Rep. Brad Miller, familiar to Daily Kos readers from his frequent posting here, will play a critical role in a new subcommittee formed by House Democrats to investigate allegations of GOP science and policy abuse. The new Science Oversight and Investigation (I & O) subcommittee will report to the House Committee on Science and Technology. The parent committee has jurisdiction over non-defense Federal spending. That includes agencies such as NASA, DoE, EPA, NOAA, and the National Institute of Standards and Technology, just to name a few.
Miller, who won reelection in a 2 to 1 landslide last November against Republican challenger Vernon Robinson, had these exciting details to announce:
DarkSyde: Do you know who will chair the Investigations and Oversight Subcommittee for the Science and Technology Committee?
Congressman Brad Miller: Yes, I will chair that subcommittee.
I am just beginning my third term in the House, but I have the seniority on the Science and Technology Committee to chair a subcommittee. The Science and Technology Committee didn’t do much under the Republican majority. Some Republicans only use the word "science" when it is preceded by "junk," so Republicans weren’t much interested in having an active, productive Science and Technology Committee. Also, Sherry Boehlert, the chairman of the committee under the Republicans, was the last Rockefeller Republican on the planet (the Club for Growth tried to "primary" him a couple of times), so he didn’t have the complete confidence of the DeLay crowd. In short, a lot of Democrats gave up seats on the Science and Technology Committee to serve on more active committees, or only served on the committee as a third committee assignment, which meant they didn’t get any seniority.
I plan to let my mother think I got the job through a rigorous competition based entirely on merit, however.
DS: What will be on the agenda of the I & O subcommittee?
Rep. Miller: The Committee on Science and Technology will be a lot more active under the Democrats, and there will be plenty for the I & O Subcommittee to say grace over.
You certainly can count on our looking at scientific integrity issues under the Bush Administration. There have been lots of reports in the press of manipulating science to support policy, rigging advisory panels, and suppressing research by federal employees or with federal dollars. I’ve written about that here before, and you interviewed me a year ago about the manipulation of science. In addition to the published reports, the committee staff has been collecting accounts, some confidential, of interference by political appointees. I hope that more folks will come forward now that Democrats are in the majority and we show we’re really going to pursue the issue.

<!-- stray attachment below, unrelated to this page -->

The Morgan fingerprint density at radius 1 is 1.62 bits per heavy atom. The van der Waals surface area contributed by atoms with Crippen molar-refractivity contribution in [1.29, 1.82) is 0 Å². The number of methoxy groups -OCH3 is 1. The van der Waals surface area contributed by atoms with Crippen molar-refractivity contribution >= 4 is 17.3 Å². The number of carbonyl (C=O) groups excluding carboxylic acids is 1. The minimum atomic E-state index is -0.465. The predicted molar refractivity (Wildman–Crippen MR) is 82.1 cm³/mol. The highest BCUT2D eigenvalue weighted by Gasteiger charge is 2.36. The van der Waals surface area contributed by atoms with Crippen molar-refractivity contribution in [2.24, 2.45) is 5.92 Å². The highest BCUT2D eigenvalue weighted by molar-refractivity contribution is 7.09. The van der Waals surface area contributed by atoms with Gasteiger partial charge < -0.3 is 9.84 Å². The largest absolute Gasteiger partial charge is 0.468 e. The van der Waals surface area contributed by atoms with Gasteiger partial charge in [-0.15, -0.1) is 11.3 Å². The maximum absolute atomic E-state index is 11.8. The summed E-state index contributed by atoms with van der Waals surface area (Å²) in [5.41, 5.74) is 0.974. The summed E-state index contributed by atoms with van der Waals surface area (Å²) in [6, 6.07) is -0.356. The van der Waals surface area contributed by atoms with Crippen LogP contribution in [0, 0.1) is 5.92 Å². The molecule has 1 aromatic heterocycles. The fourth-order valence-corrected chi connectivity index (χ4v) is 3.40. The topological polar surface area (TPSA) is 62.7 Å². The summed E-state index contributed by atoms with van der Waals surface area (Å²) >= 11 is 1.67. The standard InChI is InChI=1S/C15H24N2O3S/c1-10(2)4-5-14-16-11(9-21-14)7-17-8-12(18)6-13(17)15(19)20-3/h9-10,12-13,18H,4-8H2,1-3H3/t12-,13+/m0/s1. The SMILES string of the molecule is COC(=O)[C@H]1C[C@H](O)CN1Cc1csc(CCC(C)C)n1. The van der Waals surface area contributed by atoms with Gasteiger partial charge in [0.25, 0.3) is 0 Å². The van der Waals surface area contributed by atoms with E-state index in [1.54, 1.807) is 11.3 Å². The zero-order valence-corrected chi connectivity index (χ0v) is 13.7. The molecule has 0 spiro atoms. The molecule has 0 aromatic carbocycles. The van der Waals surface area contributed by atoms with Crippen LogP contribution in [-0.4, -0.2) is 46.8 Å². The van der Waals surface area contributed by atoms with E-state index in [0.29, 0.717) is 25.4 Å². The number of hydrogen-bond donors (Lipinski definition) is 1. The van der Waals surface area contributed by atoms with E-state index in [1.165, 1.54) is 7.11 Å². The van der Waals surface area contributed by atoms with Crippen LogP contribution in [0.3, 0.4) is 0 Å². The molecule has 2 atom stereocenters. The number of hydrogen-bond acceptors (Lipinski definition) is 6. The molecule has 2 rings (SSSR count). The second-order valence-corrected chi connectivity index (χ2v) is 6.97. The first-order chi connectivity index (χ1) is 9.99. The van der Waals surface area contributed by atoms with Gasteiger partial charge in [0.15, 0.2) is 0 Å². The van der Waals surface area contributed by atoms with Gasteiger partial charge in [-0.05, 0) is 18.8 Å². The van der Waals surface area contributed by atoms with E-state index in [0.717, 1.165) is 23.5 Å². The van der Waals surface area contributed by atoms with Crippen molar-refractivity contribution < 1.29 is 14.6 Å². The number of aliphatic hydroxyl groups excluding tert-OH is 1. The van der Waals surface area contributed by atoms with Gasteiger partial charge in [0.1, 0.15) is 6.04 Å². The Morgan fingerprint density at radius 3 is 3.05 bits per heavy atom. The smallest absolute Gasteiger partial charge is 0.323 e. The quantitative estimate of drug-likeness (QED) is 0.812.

We can also look at reports of "waste, fraud and abuse" by executive agencies. Plain old stupidity fits into that category.
The Science and Technology Committee has jurisdiction over issues of the commercial application of research and technology, which gives us a say in competitiveness issues. We can, for instance, look into what it would take for corporations to keep manufacturing or other operations in the United States. Are government policies, whether intentionally or inadvertently, actually encouraging employers to export jobs?
And we can look into technology and standards issues. I recall that one or two folks here have questioned the reliability of voting machine technology, for instance. We could hold hearings on that.
DS: Will the subcommittee have the power to subpoena, and is it likely to be used?
Rep Miller: Yes, the subcommittee can vote to issue subpoenas, which would then need the signature of the committee chair, Bart Gordon. And yes, it’s pretty likely that the subcommittee will issue at least some subpoenas to get the documents and the testimony we need to do our job, but not as a first resort.
I’ve written here that Republicans are already claiming that Democrats in Congress will swamp the Bush Administration with subpoenas inspired by petty partisanship. The truth is that we’ll likely use subpoenas only after we’ve tried to get the information we need by simple request.
An example of how we might start would be my polite little letter to Margaret Spellings, the Secretary of Education, about the decision not to release a couple of research reports that did not fit Republican dogma. Supposedly the Department did not release the reports because the research was flawed. I asked for the memos that the Department relied on in deciding the reports did not meet the Department’s standards for scholarship. I got a letter back from an assistant secretary saying that the information I requested were "internal, deliberative documents" that they did not have to disclose.
If I ask nicely and they say no, that’s when we may consider issuing a subpoena. But I’ll feel real bad about it.
DS: How can citizens help the new I & O Subcommittee?
Rep. Miller: We’re still asking folks to come forward if they know of cases of the political manipulation of science, or of any "fraud, waste and abuse" in government research. You can e-mail my office at NC13.ScienceIntegrity[at]mail.house.gov, or you can send us an anonymous tip at this link.